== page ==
The only reason I can think of for such odd enharmonic spellings is hypothetically using an accidental without a sense of functional reason, or not understanding key signatures and spelling chords in thirds.

I suspect the question arises, because in the specific case of `E` double flat in `C` major, the enharmonic is to a natural tone, a white key on the piano, and those white key sort of always seem diatonic. If the scenario were, for example `G` sharp, in `F` sharp major, respelled as `A` flat, I wonder if there would be the same sense of `A` flat is diatonic to `F` sharp major?

Bottom line: if you have introduced an accidental, you are not in the same place you started. You have either changed mode or tonic, and that resets the notion of what is diatonic.

Enharmonic equivalents will both be diatonic somewhere, but not in the same place.

Diatonic notes are those belonging to major or minor keys.It means the opposite to chromatic.

So the names of notes pertinent to a particular scale/key have specific names. That in itself means note D is diatonic to key C, whereas E♭♭ isn't - it's a different note name - and possibly even a different pitch in anything other than 12tet.

It's not even the case where a simpler C♯ is diatonic to key D, whereas D♭ is not. There won't be two different 'D' notes in a key.

Looking from a different angle, say key C, and slight modulation may include something like E♭♭ (can't bring one to mind though !!), but at that point, it would have to in fact be E♭♭, and not D♮, rendering it absolutely non-diatonic.

• E♭♭ is the temporary leading tone to F♭♭, obviously ;-) Jan 10, 2022 at 15:33
• @Richard - yes, silly of me to forget that key C often modulates into key Fbb... Though I do find playing in Eb more comfortable. I'm glad you're on board here with the more technical issues.
– Tim
Jan 10, 2022 at 17:15

No. The concept of 'diatonic' is all tied up with the concept of 'spelling it right'. You could have picked a much simpler example - the seventh note of C major scale is B, not C♭.

Don't get too hung up on being diatonic. The scale of the key or mode you're currently in is a framework, not a restriction. It's absolutely fine to take that B and suddenly put an A♭ minor chord around it. Then it would make sense to spell it as C♭, and this wouldn't necessarily imply a shift away from C major!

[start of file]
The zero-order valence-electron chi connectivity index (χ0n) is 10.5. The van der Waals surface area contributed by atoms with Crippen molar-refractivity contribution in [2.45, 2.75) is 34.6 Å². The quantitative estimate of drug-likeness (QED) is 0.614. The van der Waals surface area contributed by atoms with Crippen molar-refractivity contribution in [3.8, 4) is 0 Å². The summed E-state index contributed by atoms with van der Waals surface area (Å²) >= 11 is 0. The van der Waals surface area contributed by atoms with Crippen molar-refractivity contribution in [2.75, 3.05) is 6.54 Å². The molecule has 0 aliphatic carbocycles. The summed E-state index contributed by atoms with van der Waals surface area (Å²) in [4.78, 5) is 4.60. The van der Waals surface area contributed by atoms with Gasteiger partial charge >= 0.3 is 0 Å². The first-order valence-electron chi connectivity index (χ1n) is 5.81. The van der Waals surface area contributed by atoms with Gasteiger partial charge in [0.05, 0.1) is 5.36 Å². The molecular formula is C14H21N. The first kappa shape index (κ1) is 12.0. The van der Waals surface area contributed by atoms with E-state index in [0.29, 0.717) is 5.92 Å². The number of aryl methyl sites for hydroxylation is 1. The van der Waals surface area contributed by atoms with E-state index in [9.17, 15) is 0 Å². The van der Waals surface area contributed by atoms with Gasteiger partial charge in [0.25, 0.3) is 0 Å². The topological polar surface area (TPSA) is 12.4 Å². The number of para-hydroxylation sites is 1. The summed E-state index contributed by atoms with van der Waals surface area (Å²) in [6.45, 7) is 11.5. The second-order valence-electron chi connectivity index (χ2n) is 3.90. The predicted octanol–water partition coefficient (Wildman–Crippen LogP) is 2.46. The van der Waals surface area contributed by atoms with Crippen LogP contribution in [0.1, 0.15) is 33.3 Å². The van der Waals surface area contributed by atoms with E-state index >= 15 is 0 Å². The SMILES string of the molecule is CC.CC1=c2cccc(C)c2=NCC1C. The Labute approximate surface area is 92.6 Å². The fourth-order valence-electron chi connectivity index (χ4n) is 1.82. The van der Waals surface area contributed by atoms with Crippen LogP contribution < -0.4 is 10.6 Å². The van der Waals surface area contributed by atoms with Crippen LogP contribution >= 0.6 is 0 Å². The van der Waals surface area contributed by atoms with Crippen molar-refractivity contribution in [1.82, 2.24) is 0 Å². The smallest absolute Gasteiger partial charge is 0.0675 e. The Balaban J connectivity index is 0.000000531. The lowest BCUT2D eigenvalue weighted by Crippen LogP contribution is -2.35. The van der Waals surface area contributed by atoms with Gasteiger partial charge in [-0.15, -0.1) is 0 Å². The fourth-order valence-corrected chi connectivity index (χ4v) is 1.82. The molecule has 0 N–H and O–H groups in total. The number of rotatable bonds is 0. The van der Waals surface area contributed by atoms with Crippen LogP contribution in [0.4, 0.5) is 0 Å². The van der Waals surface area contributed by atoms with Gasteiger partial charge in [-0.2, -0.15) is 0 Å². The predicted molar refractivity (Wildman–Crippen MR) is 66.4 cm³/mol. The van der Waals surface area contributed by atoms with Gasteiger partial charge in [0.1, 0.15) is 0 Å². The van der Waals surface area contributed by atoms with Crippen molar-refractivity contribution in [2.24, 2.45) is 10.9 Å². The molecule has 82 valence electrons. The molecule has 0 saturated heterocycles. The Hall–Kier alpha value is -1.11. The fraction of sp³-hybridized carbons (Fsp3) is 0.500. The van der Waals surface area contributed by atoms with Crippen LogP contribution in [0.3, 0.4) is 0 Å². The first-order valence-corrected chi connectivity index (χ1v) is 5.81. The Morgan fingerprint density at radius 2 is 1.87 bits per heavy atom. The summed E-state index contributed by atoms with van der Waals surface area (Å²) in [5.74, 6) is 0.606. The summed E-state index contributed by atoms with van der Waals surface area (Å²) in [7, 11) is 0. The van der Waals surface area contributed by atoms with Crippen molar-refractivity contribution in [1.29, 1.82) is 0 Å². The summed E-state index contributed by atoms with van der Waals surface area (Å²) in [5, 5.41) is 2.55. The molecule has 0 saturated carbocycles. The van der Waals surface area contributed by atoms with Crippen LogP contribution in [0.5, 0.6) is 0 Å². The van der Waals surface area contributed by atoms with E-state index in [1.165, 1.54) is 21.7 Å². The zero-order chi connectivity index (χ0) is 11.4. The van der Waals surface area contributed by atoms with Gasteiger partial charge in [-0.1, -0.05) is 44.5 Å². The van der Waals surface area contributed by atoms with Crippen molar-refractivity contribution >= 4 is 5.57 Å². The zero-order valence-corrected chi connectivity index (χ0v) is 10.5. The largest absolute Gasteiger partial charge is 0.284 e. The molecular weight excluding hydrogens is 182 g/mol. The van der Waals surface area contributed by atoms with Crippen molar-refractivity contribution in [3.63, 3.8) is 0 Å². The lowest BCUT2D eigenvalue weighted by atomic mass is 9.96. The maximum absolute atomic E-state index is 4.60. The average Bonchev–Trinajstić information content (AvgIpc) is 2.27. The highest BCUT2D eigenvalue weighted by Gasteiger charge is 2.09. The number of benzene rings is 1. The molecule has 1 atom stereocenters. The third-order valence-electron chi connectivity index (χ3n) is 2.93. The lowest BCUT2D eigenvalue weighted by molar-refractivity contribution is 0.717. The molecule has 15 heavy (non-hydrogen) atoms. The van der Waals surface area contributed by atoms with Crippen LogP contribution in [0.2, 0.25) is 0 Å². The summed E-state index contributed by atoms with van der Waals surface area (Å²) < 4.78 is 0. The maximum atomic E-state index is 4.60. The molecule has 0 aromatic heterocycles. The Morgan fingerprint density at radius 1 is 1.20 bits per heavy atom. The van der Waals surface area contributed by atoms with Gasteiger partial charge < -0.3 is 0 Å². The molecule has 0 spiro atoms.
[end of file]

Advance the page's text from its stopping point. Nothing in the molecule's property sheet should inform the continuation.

• Cb actually is rare enough, especially as an enharmonic spelling, that I thought picking a black note instead would be the much simpler example (as those are commonly involved in enharmonic respellings). I actually think D<->Ebb and B<->Cb have much the same problems thinking-wise: the rarity of the second note of each pair makes one tempted to think it is diatonic anyway if the first one is. Jan 12, 2022 at 13:53

There is a difference in describing the frequencies you hear and attribute to the scale versus the letter names and their convention.

All diatonic scales derive their letter names from the sequence

{A, B, C, D, E, F, G, A, B, C, D, ... etc}

As is, these are all "natural notes", meaning that they are in the key of C. Consecutive notes are a step apart except for {B, C} and {E, F} which are 1/2 steps.

So, the degrees of the D major scale have the names {D, E, F, G, A, B, C, D}, i.e. some type of F is the third of D. To make this a major scale you need to include the accidentals that make the sequence of steps (w-w-h)-w-(w-w-h). For the sequence of letters to describe the D maj scale we need {D, E, F#, G, A, B, C#, D}.

Enharmonic tones, as you know, are two different names corresponding to the same sound, like A# and Bb, or B# and C. However, as many answers point out, even though Gb is the "same" note as F#, Gb will never be the major 3rd of D by our naming convention.

It is also worth mentioning that this phenomenon is present on the piano, guitar, other fretted instruments, and some horns, because they are constructed to have equal tempered tuning. In other tuning systems A# may not be the same frequency as Bb in any key.